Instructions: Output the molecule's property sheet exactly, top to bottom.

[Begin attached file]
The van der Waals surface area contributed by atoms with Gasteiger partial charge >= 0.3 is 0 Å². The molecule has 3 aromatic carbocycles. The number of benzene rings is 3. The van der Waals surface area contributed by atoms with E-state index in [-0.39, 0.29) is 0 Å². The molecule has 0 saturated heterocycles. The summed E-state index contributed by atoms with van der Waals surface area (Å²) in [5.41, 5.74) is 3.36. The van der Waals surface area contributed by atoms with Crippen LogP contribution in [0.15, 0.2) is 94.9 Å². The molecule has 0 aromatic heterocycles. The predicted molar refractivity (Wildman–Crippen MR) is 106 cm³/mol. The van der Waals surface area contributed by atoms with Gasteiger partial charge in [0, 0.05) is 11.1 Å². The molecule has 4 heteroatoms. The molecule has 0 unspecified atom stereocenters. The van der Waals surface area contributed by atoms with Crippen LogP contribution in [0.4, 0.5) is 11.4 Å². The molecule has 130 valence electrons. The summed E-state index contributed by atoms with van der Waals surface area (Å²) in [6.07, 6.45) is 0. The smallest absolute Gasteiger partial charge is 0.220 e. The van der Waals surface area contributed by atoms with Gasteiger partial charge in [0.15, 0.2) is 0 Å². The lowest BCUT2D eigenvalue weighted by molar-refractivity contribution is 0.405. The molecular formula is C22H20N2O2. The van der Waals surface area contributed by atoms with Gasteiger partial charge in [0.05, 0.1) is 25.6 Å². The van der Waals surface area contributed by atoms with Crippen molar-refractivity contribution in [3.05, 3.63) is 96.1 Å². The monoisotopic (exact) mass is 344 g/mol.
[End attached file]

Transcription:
The van der Waals surface area contributed by atoms with Gasteiger partial charge >= 0.3 is 0 Å². The molecule has 3 aromatic carbocycles. The number of benzene rings is 3. The van der Waals surface area contributed by atoms with E-state index in [-0.39, 0.29) is 0 Å². The molecule has 0 saturated heterocycles. The summed E-state index contributed by atoms with van der Waals surface area (Å²) in [5.41, 5.74) is 3.36. The van der Waals surface area contributed by atoms with Crippen LogP contribution in [0.15, 0.2) is 94.9 Å². The molecule has 0 aromatic heterocycles. The predicted molar refractivity (Wildman–Crippen MR) is 106 cm³/mol. The van der Waals surface area contributed by atoms with Gasteiger partial charge in [0, 0.05) is 11.1 Å². The molecule has 4 heteroatoms. The molecule has 0 unspecified atom stereocenters. The van der Waals surface area contributed by atoms with Crippen LogP contribution in [0.4, 0.5) is 11.4 Å². The molecule has 130 valence electrons. The summed E-state index contributed by atoms with van der Waals surface area (Å²) in [6.07, 6.45) is 0. The smallest absolute Gasteiger partial charge is 0.220 e. The van der Waals surface area contributed by atoms with Gasteiger partial charge in [0.15, 0.2) is 0 Å². The lowest BCUT2D eigenvalue weighted by molar-refractivity contribution is 0.405. The molecular formula is C22H20N2O2. The van der Waals surface area contributed by atoms with Gasteiger partial charge in [0.05, 0.1) is 25.6 Å². The van der Waals surface area contributed by atoms with Crippen molar-refractivity contribution in [3.05, 3.63) is 96.1 Å². The monoisotopic (exact) mass is 344 g/mol.